Thai Curry Paste

Thai Curry Paste

The master recipe makes a red curry paste, using dried red chiles. For green curry paste, see the variation at the bottom. Thai curry paste is traditionally made using a sturdy granite mortar and pestle, but a food processor works fine. This curry paste will have a softer texture than the fudge-textured curry pastes you find in stores because of the water you add to help the blades move.

by 1  person
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Asian Cuisine, Hot Sauce, Sauces, Thai Cuisine
Recipe from Fine Cooking Magazine
YIELD
1 scant cup

Thai Curry Paste

The master recipe makes a red curry paste, using dried red chiles. For green curry paste, see the variation at the bottom. Thai curry paste is traditionally made using a sturdy granite mortar and pestle, but a food processor works fine. This curry paste will have a softer texture than the fudge-textured curry pastes you find in stores because of the water you add to help the blades move.

Thai Curry Paste
YIELD
1 scant cup
by 1  person
add your rating
add a comment

Related Categories:

Asian Cuisine, Hot Sauce, Sauces, Thai Cuisine
Ingredients
  • 1/2  cup small dried hot red chiles (such as Thai bird chiles or chiles de arbol)
  • 1   large dried red New Mexico chile (optional)
  • 1   tablespoon coriander seeds
  • 1   teaspoon cumin seeds
  • 5   whole black peppercorns
  • 3   stalks fresh lemongrass
  • 1/4  cup chopped shallots
  • 2   tablespoons chopped garlic
  • 1   tablespoon chopped fresh or frozen galangal or fresh ginger
  • 1   tablespoon coarsely chopped cilantro root (root plus about 1 inch of stem) or chopped cilantro stems and leaves
  • 1   teaspoon finely chopped dried wild lime peel (soak in warm water before chopping) or lime zest
  • 1   teaspoon kosher salt
  • 1   teaspoon shrimp paste (optional)
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Directions
1.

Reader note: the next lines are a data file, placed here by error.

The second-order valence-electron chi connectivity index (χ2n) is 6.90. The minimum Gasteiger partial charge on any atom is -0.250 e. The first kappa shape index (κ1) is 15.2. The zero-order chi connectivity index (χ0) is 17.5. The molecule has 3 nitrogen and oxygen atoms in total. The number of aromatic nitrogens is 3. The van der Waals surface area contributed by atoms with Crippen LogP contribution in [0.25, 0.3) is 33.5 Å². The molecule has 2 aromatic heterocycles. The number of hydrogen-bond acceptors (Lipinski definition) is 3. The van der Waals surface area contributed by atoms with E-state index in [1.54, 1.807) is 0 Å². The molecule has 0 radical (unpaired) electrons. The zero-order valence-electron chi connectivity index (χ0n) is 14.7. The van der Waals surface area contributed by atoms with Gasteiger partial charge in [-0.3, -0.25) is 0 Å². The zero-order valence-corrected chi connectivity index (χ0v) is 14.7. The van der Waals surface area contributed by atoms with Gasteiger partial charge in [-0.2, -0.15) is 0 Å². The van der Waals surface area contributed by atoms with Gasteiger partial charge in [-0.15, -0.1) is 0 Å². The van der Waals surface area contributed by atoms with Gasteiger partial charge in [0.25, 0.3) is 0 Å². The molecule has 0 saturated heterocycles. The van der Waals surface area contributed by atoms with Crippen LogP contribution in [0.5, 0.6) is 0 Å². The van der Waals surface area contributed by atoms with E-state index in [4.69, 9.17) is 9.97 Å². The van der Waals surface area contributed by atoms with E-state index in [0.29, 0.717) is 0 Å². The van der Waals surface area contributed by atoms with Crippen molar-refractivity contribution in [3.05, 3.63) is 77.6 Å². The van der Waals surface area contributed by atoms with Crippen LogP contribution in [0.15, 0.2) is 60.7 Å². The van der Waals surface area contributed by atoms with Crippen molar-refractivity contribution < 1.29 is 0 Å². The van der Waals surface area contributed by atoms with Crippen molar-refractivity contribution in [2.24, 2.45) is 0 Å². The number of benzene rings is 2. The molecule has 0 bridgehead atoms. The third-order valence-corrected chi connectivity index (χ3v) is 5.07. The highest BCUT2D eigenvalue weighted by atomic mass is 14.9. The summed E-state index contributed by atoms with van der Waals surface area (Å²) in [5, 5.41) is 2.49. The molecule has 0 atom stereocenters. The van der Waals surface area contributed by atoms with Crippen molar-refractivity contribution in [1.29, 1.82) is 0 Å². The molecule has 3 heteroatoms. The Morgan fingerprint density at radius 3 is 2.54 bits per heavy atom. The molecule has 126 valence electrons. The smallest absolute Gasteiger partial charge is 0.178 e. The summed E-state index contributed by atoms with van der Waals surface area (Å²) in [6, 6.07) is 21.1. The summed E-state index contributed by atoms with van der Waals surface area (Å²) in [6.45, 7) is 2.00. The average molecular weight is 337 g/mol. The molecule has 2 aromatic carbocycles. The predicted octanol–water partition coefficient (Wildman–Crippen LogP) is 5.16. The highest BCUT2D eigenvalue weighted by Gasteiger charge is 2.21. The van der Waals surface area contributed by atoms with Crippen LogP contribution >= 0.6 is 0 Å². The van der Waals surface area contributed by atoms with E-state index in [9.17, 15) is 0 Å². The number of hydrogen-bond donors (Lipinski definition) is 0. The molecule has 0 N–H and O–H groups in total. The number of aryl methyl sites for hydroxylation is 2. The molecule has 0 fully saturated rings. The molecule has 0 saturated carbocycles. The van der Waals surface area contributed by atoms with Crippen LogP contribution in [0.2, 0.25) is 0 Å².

Open the chiles, breaking off their stems and shaking out and discarding most of their seeds. Break the pods into pieces. (Large chiles will be somewhat pliable, while small ones will be brittle.) Combine the chile pieces in a medium bowl and add warm water to cover them. Set aside to soak for about 30 minutes.
2. 
Meanwhile, put the coriander seeds in a small, dry skillet over medium-high heat. Cook, shaking the pan, until they darken to a golden brown color and become fragrant, 2 to 3 minutes. Transfer to a small plate.
3. 
Let the skillet cool for a few minutes and then toast the cumin seeds in the same way until nicely browned and fragrant, 1 to 2 minutes. Transfer to the plate with the coriander seeds.
4. 
Put the coriander, cumin, and peppercorns in a small spice grinder and finely grind. Transfer to a plate and set aside.
5. 
Chop off and discard the grassy tops of the lemongrass, leaving about 4 inches, including the rounded base and root end. Discard any dry or discolored outer leaves and trim off the root end to leave a smooth base just under the plump bulb. Slice crosswise into thin rounds and then chop coarsely; transfer to a medium bowl.
6. 
Drain the chiles well and add them to the bowl of chopped lemongrass along with the shallots, garlic, galangal, cilantro root, dried lime peel or lime zest, salt, and shrimp paste (if using). Add the ground spices and stir gently to combine.
7. 
Transfer to a food processor, add 1 or 2 Tbs. cold water, and process to an almost-smooth paste. If the paste hasn't come together, add more water, 1 Tbs. at a time. Scrape the paste into a jar and cover tightly.
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